Negative seat tilt sold out, Due back in stock W/C 12th August

7 Examples of Ergonomics in the Workplace

In this blog we explore 7 examples of ergonomics in the workplace and their ability to facilitate your work, removing physical or mental barriers and leaving you less frustrated. 

We often talk about how comfortable and supportive our Slouch home office furniture is: Backed by science, created by experts in engineering with a point to prove.

So in this blog, we’ll give you specific scenarios where ergonomics could play a part in your workplace. Products which may be able to tackle strains, aches or discomfort – working with you instead of against you. To help you on your way towards a day well spent and a job well done.

IMPORTANCE OF ERGONOMICS IN THE WORKPLACE

Ergonomics aims to remove barriers, roadblocks and difficulties in getting a task done at work, by creating a workspace and equipment which facilitates productivity instead of impeding it. 

This involves allowing you to use an item without feeling any pain or discomfort, to make it accessible to you in spite of any present conditions or if you are differently abled. 

Ergonomics aims to have a positive and notable impact on health and wellbeing in the workplace while improving your work pace, productivity and efficiency. It also strives to make you as a worker feel more valued, improving job satisfaction, as well as making people of different abilities feel included. In our blog about the Aims of Ergonomics, we discuss this in more detail.

7 EXAMPLES OF ERGONOMIC PRODUCTS IN THE WORKPLACE

If you’re not actively looking out for ergonomic principles at work, it might be easy to overlook. But in a workspace – ergonomic examples can be found everywhere:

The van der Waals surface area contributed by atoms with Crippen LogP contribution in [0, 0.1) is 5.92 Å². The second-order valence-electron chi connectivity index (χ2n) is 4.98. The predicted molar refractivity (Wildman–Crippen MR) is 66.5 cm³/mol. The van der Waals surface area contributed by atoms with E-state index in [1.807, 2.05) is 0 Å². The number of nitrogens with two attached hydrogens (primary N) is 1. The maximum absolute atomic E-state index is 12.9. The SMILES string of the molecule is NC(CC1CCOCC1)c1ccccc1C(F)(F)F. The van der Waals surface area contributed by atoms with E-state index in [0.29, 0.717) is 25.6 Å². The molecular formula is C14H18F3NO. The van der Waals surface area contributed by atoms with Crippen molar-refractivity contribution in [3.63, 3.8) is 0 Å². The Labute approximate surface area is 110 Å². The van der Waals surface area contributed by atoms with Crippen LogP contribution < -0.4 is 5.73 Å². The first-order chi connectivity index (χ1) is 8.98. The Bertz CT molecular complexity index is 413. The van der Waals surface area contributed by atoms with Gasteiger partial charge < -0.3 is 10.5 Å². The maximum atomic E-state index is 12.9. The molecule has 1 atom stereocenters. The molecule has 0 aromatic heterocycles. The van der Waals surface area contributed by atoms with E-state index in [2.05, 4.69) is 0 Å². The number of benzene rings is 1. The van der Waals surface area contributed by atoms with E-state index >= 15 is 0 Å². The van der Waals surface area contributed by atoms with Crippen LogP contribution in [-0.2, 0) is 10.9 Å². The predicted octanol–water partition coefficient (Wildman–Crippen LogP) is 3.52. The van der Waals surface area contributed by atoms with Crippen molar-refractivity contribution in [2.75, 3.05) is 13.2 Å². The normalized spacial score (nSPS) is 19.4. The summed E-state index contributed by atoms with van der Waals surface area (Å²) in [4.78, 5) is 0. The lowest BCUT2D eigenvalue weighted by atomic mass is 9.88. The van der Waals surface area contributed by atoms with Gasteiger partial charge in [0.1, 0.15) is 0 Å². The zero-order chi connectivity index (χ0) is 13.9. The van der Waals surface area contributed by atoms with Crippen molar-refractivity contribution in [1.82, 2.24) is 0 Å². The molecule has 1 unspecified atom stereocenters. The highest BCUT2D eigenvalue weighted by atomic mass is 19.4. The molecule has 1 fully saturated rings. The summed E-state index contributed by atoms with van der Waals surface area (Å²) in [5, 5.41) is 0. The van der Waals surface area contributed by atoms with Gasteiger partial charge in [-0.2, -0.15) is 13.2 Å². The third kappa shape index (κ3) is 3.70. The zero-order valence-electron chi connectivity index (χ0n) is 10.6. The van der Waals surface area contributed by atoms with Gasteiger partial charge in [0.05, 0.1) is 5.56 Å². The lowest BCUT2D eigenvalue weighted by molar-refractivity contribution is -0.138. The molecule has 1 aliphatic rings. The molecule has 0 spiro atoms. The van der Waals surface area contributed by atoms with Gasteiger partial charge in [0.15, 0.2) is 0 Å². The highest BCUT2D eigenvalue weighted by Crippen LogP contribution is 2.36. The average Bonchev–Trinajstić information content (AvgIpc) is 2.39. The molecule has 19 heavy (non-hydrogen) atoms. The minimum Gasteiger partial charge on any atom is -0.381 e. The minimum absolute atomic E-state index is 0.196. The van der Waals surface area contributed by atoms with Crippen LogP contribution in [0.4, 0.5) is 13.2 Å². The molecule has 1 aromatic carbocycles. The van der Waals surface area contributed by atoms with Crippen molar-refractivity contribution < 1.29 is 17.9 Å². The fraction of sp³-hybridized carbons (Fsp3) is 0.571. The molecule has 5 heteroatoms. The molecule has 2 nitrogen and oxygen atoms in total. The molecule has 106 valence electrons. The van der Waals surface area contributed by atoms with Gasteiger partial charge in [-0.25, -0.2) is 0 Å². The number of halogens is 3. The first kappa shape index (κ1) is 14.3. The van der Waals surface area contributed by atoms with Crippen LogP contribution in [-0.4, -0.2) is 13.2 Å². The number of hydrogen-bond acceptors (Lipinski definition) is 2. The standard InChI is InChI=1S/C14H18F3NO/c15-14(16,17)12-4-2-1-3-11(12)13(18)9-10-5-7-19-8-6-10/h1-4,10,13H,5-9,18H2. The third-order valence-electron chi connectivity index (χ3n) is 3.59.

1. CHAIRS WITH ADJUSTABLE HEIGHT

If your office chairs are at the wrong height for its users, this can cause discomfort and pain in the hips, legs, and lower back, causing aches or cutting off circulation. 

As part of a desk, seat & equipment assessment (DSE) in the workplace, you’re encouraged to have a proper sitting posture and to set up your equipment in a manner that facilitates proper posture. This is an example of your chair being able to accommodate you ergonomically. 

You should raise your chair high enough to allow the soles of your feet to rest flat on the floor. Thighs should be parallel to the floor at a right angle so that the hips are level with the knees. How easy this is to achieve if at all, varies with different types of office chairs

At Slouch for example, our task chairs offer full swivel and height adjustment functionality, so tailoring your sitting experience should be a doddle.

This minimises pressures and strains and allows you to stay comfortable for longer – but remember to take regular breaks and stretch your legs!

Something else about chairs is – as we cover in our blog about lumbar support – how properly supporting the curvature of the spine prevents lower back pain.

2. DESKS WITH ADJUSTABLE HEIGHT

Number 2 on our list of ergonomics examples is your desk height.

If you’re full of energy and struggle to sit still for long, or if you experience restless legs, a standing desk allows you to work while standing rather than sitting down. 

This can help with posture and circulation, as well as keeping your energy levels high without agitation or leaving you feeling restricted and tied to a desk all day. 

Standing desks allow transitioning between sitting and standing for a best-of-both-worlds approach, allowing a variety of working positions throughout the day. 

Our own Slouch office desks can facilitate this purpose, allowing you to sit or stand at your pleasure.

Whether you’re sitting or standing, to avoid wrist aches, pains and conditions like repetitive strain injury and carpal tunnel syndrome, users should maintain desks at a height that allows them to keep their forearms parallel to the floor and their wrists in a neutral position.